AP NEWS
Related topics

Wabasha sends Lower Pool 4 dredging plan to Corps

October 24, 2018

WABASHA — In a first step toward a new plan, the city and port authority of Wabasha sent a new dredge material management plan for Lower Pool 4 to the U.S. Army Corps of Engineers.

The plan, said Wabasha City Administrator Chad Springer, includes the cost of moving 260,000 cubic feet of sand annually from temporary storage sites such as Crats Island, Teepeota Point, Wabasha Gravel Pit, and Grand Encampment to final storage at Wabasha Sand and Gravel 1 and 2 sites. However, it does not include the Corps’ cost of dredging the sand and placing it at those temporary sites.

“That doesn’t include the cost of getting it off the channel floor,” Springer said. “We’ll take control of the sand once it hits the island.”

In May 2017, the Corps proposed a 40-year dredge material management plan for Lower Pool 4, the section of the Mississippi River between where the Chippewa River empties into the Mississippi and Lock and Dam 4.

That plan, which included using local farmland as permanent storage for the dredge material dug from the 9-foot navigation channel, was fought against by the city, Wabasha County and area landowners who said the plan would harm property values and the city’s infrastructure.

Robert Edstrom, a project director for the Corps for Lower Pool 4, said the Corps was still in the process of reading and evaluating the city’s proposed plan. “It’s a good first step,” he said. “But it’s a first step.”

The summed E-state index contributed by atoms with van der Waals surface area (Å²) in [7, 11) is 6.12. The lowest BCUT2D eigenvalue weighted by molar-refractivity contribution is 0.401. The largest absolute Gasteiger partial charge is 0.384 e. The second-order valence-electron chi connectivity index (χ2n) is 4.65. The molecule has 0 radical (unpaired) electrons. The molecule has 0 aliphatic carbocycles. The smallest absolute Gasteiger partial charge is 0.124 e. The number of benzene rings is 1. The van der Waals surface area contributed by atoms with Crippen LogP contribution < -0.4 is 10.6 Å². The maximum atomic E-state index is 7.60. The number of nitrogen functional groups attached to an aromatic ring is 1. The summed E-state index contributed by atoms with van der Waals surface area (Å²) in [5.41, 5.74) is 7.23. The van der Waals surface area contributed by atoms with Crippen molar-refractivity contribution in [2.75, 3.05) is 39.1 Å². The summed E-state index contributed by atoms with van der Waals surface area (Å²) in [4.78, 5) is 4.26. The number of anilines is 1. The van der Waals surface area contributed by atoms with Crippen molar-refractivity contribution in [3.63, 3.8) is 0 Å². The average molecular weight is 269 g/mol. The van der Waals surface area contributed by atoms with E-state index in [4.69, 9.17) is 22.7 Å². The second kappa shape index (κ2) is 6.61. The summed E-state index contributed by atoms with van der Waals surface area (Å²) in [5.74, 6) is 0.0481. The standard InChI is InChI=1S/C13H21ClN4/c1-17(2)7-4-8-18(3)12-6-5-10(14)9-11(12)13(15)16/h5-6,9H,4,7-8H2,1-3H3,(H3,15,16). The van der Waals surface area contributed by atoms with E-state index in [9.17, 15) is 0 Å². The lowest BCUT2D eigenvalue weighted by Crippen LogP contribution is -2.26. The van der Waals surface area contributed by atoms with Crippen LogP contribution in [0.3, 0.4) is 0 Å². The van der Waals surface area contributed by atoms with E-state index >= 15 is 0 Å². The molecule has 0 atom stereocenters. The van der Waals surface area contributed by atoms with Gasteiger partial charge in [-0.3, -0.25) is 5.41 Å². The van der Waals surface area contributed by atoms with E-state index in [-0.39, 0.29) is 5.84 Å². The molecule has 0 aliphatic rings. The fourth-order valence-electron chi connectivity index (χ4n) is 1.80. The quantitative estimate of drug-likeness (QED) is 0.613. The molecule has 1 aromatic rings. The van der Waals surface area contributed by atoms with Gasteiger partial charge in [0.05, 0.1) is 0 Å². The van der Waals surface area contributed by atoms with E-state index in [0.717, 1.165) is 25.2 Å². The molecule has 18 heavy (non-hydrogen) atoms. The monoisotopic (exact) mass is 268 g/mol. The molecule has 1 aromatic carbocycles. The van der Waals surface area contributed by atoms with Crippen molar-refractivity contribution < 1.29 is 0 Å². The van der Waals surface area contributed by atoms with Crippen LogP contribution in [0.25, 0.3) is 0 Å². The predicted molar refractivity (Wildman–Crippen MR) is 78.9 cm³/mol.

The city’s plan will be measured against the Corps’ original draft plan to ensure it meets the Corps’ requirements for least cost, environmental compliance and implementation.

“We continue to work with the city to develop the preferred alternative that will be considered a win-win by all involved,” Edstrom said.

“I think their heart is in the right place. There are some federal regulations we need to abide by, and that’s the lens we’ll be looking through,” he added.

Both Springer and Edstrom said the two sides have worked together to get to this point, and some changes to the Corps’ plans and the city’s proposal are in agreement. Chief among those is that the Southside Fitzgerald site along River Drive South and the two Drysale Farm sites are no longer part of the Corps’ plans for temporary or permanent sand storage.

Springer said the proposed plan as it stands would meet 10 years of sand storage needs, but the city is looking to make that 20 years, which is the Corps’ minimum for a new plan.

Most of the permanent storage would go into filling existing sand pits near Wabasha, Springer said, but he’d eventually like to see the city find buyers who will use the sand, extending the storage capacity.

“In a perfect world, we’d find a market for it, and we’re working toward it,” he said.

The city and the Corps signed a memorandum of understanding in June to work on the project and develop a preferred alternative plan.

Edstrom said the Corps and city will make revisions on the proposal over the winter, and he hopes to have a plan ready for public review – after some internal Corps and outside agency review – by mid- to late winter.

Springer said getting the right plan is a must for the city, which can be seen in the investment of time and money the city has made – close to $100,000 in total value – on fighting the Corps’ original plan and developing the alternative plan.

“We aren’t going to sign off on a plan that doesn’t make us happy, and the Corps knows that,” Springer said. “Wabasha had the backbone to stand up to the Corps, and we’ve got support from our legislators.”